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Medical Malpractice: Pharmacy Law.

The casual reader who takes this book from the shelf may wonder if it is possible to produce a work combining the highly technical areas of law and pharmacy. That is, can a book hold one's interest for 275 pages of material written in statute book style and another 161 pages of appendices? Allay all fears-the author, who holds degrees in both law and pharmacy, has succeeded admirably in mixing text and cases to entertain and inform the reader from start to finish. Do not worry about the 1986 date-the book contains a "pocket part" for periodic updates of law and cases.

From a brief history of the practice of pharmacy to a complete listing of pharmacy schools, degrees, organizations, associations, standards of practice, literature sources, etc., Professor Brushwood answer almost every conceivable question a lay person would have about the practice of pharmacy. He deals with the use of generic drugs; "legend" versus "non-legend" drugs; what parties can lawfully dispense drugs; the meaning of "Rx"; number of refills; controlled substances; government regulation; and finally, the proper way to administer a shot in the hip (upper outer quadrant). The 150 or so pages devoted to pharmacy practice are by themselves worth the price of the book.

However, there's much, much more. Perhaps the primary purpose of the author is to create an awareness of the many ways a pharmacists can incur a malpractice action. He lays out the elements of a prima facie case for tort liability, and relates each element to the professionals situation. The first element is the general duty of care, measured by the standards of a reasonably prudent pharmacist set by local custom and practice, as long as they do not depart drastically from national standards. So far, the expanding role of pharmacy into risk management and patient orientation has not affected court decisions, but should be a liability-reducing factor in the future. The breach of this duty embraces a number of acts, among them "wrong drug", "wrong dosage", and "wrong label."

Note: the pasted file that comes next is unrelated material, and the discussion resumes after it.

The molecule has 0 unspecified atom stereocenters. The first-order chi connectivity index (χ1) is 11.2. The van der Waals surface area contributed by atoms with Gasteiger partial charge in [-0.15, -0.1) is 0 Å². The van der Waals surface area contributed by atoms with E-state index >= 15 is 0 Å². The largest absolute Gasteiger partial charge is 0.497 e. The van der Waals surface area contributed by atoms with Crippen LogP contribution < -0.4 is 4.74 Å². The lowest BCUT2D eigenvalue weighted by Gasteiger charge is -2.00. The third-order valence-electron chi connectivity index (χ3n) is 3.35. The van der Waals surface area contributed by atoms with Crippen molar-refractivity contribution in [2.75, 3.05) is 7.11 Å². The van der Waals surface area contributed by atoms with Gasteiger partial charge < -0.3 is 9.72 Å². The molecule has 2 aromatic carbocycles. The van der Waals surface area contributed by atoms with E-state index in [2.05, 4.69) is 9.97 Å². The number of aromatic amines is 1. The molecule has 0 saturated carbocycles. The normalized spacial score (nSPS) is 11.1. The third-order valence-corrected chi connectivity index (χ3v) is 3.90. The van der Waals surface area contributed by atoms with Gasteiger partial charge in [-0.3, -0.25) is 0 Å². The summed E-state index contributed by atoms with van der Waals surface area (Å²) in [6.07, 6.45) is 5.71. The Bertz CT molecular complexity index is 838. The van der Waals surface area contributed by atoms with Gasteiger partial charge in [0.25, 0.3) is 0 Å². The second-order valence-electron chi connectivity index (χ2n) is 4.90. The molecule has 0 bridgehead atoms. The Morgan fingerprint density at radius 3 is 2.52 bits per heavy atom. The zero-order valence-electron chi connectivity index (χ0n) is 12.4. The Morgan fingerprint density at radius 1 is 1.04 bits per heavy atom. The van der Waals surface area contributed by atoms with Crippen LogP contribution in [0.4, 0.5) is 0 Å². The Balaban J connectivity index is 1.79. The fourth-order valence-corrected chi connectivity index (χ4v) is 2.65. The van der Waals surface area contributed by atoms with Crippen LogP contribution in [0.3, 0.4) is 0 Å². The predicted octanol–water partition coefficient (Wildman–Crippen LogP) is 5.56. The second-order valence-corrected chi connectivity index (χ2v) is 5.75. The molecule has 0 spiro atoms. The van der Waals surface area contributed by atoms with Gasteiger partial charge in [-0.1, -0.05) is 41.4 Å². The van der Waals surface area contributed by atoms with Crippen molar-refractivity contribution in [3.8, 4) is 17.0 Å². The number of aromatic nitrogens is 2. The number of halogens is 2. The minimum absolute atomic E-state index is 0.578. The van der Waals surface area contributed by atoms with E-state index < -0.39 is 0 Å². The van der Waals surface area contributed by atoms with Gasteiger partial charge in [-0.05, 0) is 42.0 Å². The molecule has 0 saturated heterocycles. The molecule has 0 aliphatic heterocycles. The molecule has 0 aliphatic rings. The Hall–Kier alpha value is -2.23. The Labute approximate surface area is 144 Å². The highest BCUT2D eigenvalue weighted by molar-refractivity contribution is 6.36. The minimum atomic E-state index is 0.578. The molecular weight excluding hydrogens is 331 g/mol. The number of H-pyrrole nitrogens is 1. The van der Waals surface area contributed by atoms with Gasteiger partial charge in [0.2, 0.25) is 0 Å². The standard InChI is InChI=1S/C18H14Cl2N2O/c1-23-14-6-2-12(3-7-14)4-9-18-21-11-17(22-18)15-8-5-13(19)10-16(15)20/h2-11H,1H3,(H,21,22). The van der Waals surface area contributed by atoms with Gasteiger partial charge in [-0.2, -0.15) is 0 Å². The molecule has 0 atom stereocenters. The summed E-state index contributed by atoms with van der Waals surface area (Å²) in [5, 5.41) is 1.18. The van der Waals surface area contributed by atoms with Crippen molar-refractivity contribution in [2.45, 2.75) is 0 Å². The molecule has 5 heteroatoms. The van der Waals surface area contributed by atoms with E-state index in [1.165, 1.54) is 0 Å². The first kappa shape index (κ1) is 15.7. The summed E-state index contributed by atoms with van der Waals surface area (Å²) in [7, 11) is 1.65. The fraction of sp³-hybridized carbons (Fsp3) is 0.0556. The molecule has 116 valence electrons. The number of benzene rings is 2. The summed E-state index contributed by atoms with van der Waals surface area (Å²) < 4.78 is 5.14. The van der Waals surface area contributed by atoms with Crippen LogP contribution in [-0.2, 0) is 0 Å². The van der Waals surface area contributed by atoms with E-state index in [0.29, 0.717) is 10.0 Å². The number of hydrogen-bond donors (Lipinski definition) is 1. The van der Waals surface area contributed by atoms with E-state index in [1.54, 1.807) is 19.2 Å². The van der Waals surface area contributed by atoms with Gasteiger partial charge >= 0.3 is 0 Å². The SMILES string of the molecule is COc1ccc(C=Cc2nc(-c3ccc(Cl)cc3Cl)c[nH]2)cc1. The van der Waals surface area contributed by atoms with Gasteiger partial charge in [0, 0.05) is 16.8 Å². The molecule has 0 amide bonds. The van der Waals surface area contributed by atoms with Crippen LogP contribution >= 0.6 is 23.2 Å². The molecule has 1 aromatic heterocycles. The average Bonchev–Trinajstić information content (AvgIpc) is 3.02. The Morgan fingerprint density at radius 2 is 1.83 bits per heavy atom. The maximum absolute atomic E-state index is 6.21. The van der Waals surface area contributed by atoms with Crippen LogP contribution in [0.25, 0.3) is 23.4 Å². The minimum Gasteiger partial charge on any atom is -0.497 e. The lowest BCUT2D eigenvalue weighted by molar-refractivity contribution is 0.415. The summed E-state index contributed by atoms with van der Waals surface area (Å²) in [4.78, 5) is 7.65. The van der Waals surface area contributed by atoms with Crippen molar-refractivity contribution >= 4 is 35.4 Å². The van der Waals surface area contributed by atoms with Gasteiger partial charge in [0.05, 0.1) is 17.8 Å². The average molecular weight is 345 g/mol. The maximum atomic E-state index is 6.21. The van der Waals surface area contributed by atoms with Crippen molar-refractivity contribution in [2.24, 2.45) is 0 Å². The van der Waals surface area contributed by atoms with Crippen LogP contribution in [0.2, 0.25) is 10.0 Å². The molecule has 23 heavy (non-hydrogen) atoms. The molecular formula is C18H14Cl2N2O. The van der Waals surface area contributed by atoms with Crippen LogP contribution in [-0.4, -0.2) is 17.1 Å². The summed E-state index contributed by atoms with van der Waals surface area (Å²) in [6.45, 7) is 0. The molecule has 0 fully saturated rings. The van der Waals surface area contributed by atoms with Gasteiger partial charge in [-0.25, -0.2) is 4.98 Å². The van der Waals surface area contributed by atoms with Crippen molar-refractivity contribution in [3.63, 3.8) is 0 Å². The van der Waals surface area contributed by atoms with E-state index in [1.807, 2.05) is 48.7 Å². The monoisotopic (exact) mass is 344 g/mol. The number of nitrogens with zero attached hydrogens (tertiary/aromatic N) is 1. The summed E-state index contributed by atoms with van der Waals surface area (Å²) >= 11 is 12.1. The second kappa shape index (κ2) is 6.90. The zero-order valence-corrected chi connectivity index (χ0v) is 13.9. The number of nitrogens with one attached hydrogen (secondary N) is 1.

The negligent (or intentional) act must be not only the actual cause of injury, but the legal cause (which deals with the question of foreseeability of injuries to the plaintiff, and whether or not the law should contemplate defendant liability under the circumstances). Both conditions must be satisfied. Actual cause may be extremely difficult to prove because of the complex makeup of the human body and multiple possible drug reactions.

Finally, the plaintiff has to prove damages for wrongful death, wrongful life (disability), ore wrongful birth, (as in a recent case where the wrong drug was given for a prescribed contraceptive). Liability for punitive damages can result from an intentional wrongful act, without just cause or excuse, as well as actual malice.

Separate chapters treat such varied liability-incurring acts as "false arrest"; "false imprisonment"; "invasion of privacy"; "defamation"; "breach of warranty"; "vicarious liability"; and "strict liability without fault." The exposures of hospitals, physicians, and drug manufacturers are also treated as they relate to prescribing, packaging, dispensing, and labeling drugs. Topic range widely from the role of "informed consent" to be "Rule of Frye" in expert testimony.

Professor Brushwood concludes with a masterful discussion of the "Law-Science interface," and suggestions for reconciling the different worlds in which each group resides. His insight into the use of the scientific method by the medical and pharmacy professions and the use of logic and evidence by the legal profession is most revealing and helpful in beginning the reconciliation process. Highly recommended, not only for the attorney and health care professional, but the interested lay person as well.
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Copyright 1992 Gale, Cengage Learning. All rights reserved.

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Author:Murrey, Joe H., Jr.
Publication:Journal of Risk and Insurance
Article Type:Book Review
Date:Mar 1, 1992
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